“Star Wars” actress Kelly Marie Tran has returned to social media since abandoning popular platforms like Instagram in June, after being terrorized by online trolls.
But she is resurfacing online with an unmistakable message for those anonymous, hate-spewing thugs who, initially, sent her into e-hiding.
That’s all over now, Tran said.
“I’m not giving up.”
Tran, who starred in the much talked about “The Last Jedi,” wrote a powerful essay for the New York Times, in which she admits to internalizing much of the venom spewed at her online, but after coming to a key realization, now clearly says “I won’t be marginalized.”
Since leaving Instagram in June after being bullied about her ethnicity and appearance, Tran has remained quiet, until now. Her words, much like the movie she starred in late last year, are meant to inspire millions.
“It wasn’t their words, it’s that I started to believe them,” she said in the opening of her essay, explaining that that’s what hit her the hardest from the bullying she suffered a few months back.
“Their words seemed to confirm what growing up as a woman and a person of color already taught me: that I belonged in margins and spaces, valid only as a minor character in their lives and stories.”
Tran went on to write about painful past bullying that, at the age of 9, compelled her to stop speaking her native Vietnamese after she grew tired of children mocking her. It’s these recent attacks that brought back those horrible memories she had buried, she wrote in the essay.
“Their words reinforced a narrative I had heard my whole life: that I was ‘other,’ that I didn’t belong, that I wasn’t good enough, simply because I wasn’t like them,” Tran said in the essay, adding that society had taught her that she only existed to do “their nails,” or for “diagnosing their illnesses, supporting their love interests —- and perhaps the most damaging —- waiting for them to rescue me.”
In the “Last Jedi,” Tran’s character Rose was no damsel in distress and waited on no man to rescue her in any way.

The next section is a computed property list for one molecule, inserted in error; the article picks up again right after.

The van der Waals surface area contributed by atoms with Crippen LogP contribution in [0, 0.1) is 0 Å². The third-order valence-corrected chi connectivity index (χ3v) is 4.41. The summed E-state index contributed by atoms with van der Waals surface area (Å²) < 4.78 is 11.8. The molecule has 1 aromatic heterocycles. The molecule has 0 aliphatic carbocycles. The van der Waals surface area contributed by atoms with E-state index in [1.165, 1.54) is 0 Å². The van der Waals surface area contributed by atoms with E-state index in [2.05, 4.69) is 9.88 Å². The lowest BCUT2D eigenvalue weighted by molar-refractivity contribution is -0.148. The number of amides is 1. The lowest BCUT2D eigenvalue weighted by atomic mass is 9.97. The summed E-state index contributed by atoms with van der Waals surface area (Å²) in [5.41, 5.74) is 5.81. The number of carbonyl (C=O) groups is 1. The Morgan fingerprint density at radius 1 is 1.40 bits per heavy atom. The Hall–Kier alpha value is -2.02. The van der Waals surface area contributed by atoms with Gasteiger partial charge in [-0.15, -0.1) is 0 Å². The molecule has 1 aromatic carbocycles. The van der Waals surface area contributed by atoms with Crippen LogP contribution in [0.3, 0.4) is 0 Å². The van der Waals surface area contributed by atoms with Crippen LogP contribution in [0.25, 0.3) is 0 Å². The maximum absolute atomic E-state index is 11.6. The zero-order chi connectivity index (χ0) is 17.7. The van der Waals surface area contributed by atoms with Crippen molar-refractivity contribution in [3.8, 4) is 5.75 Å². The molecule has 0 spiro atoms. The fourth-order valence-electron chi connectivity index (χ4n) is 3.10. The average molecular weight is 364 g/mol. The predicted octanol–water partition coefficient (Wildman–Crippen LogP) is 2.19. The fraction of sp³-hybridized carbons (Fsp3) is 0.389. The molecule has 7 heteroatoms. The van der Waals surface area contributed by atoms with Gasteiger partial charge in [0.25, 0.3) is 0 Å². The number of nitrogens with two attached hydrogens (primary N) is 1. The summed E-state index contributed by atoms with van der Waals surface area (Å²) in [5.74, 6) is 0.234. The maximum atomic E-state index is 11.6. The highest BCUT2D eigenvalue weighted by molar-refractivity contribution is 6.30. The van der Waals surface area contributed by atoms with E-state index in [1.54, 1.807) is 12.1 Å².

But after the bullying, Tran questioned her weight, her hair length and her ethnicity for months “of self-hate” where she admits “I put their words above my own self-worth,” before realizing one simple fact:
“I had been lied to.”
“I had been tricked into thinking that my body was not my own, that I was beautiful only if someone else believed it, regardless of my own opinion,” she wrote. “And it was in this realization that I felt a different shame -— not a shame for who I was, but a shame for the world I grew up in. And a shame for how that world treats anyone who is different.”
“This is what it is to grow up as a person of color in a white-dominated world,” she continued in the essay. “This is what it is to be a woman in a society that has taught its daughters that we are worthy of love only if we are deemed attractive by its sons. This is the world I grew up in, but not the world I want to leave behind.”
Tran poured her heart onto the page as she explained in the essay that she dreams of a world where “women are not subjected to scrutiny for their appearance” and “where people of all races, religions, socioeconomic classes, sexual orientations, gender identities and abilities are seen as what they have always been: human beings.”
Then she adds possibly the most important line in her entire, heart-felt essay — “I am not giving up.”
“You might know me as Kelly,” she continues. “I am the first woman of color to have a leading role in a ‘Star Wars’ movie. I am the first Asian woman to appear on the cover of Vanity Fair. My real name is Loan. And I am just getting started.”
After the essay was published, one of Tran’s biggest supporters, “Last Jedi” director Rian Johnson praised the actress yet again, writing “Here’s one of my very favorite people, speaking straight from her heart.”
Actresses like Brie Larson have also shared Tran’s story with their followers to raise awareness.
Here are others who have spoken out, supporting the actress and also sending a clear message to anyone perpetuating hate online.
Kelly Marie Tran is a boss and a hero. https://t.co/omEweANK0e
ABC News and Lucasfilm are both part of parent company Disney.